A plume of smoke, ash and steam soars five miles into the sky from an erupting volcano.
Framed by a circle of clouds, this is a stunning illustration of Nature's powerful force.
The extraordinary image was captured by the crew of the International Space Station 220 miles above a remote Russian island in the North Pacific.The round hole in the clouds is thought to have been caused by the shockwave of the initial explosion. At the centre lies the billowing mushroom tower of grey and brown ash.For volcano experts, the most exciting part of the image is the layer of smooth white cloud that caps the plume - a little like a layer of snow on a mushroom.This cap of condensed air is created from the rapid rising and then cooling of the air directly above the ash column. When moist, warm air rises quickly it creates a cloud.
This cap, which meteorologists call a pileus cloud, is already beginning to break up in these images - and would have vanished soon afterwards.
Far below, a thunderous line of light grey cloud can be seen falling down the sloping sides of the volcano.
Sunday, June 28, 2009
Stunning pictures of the volcano that blew a hole in the sky as astronauts witness eruption from International Space Station
Reaching temperatures of 600C (1,112F) and moving at 130mph, a pyroclastic flow is the most dangerous part of a volcanic eruption.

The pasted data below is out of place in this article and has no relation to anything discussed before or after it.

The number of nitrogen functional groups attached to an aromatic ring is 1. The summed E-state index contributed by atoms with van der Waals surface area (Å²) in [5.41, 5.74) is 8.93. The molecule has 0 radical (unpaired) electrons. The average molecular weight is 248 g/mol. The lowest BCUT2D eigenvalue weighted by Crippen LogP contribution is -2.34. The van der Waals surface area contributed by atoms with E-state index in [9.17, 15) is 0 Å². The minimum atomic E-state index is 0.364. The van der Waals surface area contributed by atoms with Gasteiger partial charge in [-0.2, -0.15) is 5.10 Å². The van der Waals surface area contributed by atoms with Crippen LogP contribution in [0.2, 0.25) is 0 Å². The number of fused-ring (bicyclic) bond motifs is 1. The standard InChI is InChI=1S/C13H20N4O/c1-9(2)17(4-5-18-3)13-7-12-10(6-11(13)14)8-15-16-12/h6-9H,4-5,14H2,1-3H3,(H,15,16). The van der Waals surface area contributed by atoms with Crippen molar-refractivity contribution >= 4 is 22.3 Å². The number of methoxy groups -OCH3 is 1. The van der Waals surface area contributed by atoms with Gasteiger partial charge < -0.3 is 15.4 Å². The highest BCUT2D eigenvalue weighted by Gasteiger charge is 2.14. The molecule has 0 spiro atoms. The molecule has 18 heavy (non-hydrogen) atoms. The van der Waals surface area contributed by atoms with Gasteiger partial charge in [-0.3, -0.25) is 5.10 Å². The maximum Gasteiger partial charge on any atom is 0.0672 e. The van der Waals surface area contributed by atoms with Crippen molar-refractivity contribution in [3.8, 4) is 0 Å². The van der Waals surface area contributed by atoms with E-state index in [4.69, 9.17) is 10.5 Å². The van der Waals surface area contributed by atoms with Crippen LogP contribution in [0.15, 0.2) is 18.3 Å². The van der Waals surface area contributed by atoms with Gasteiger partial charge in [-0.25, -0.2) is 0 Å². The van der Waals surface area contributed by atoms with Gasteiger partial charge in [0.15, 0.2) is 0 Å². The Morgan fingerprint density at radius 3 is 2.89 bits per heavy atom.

You've seen the hole in the clouds - now see the hole in the universe:
A hole in the clouds is one thing, but a hole in the fabric of the universe is quite another.
With interstellar matter evenly distributed across the skies, this black anomaly is a bit of a head-scratcher - is it a black hole? A worm-hole? A stairway to Heaven? Or just the start of the collapse of the universe, which doomsayers assure us will start in 2012?
No, it's none of these things. Instead, its a dark molecular cloud - a mass of of dust and gases which combine to blank out all the visible light from the background stars.
Many of these 'dark absorption nebulae' have been discovered across the galaxy, with this one called Barnard 68 in the Ophiuchus constellation.
NASA's picture of the 'hole in the sky' - now known to be a dark molecular cloud absorbing all the visible light from stars behind it
Measurements place this at a relatively close 500 light years away - much further away and the odds are there would be stars visible in front of Barnard 68.
It is calculated to be about half-a-light year across (a light-year being the distance light can travel through a vacuum in the course of a year).
How they are formed is unknown, but clouds such as this are thought to be a birthing place for new stars.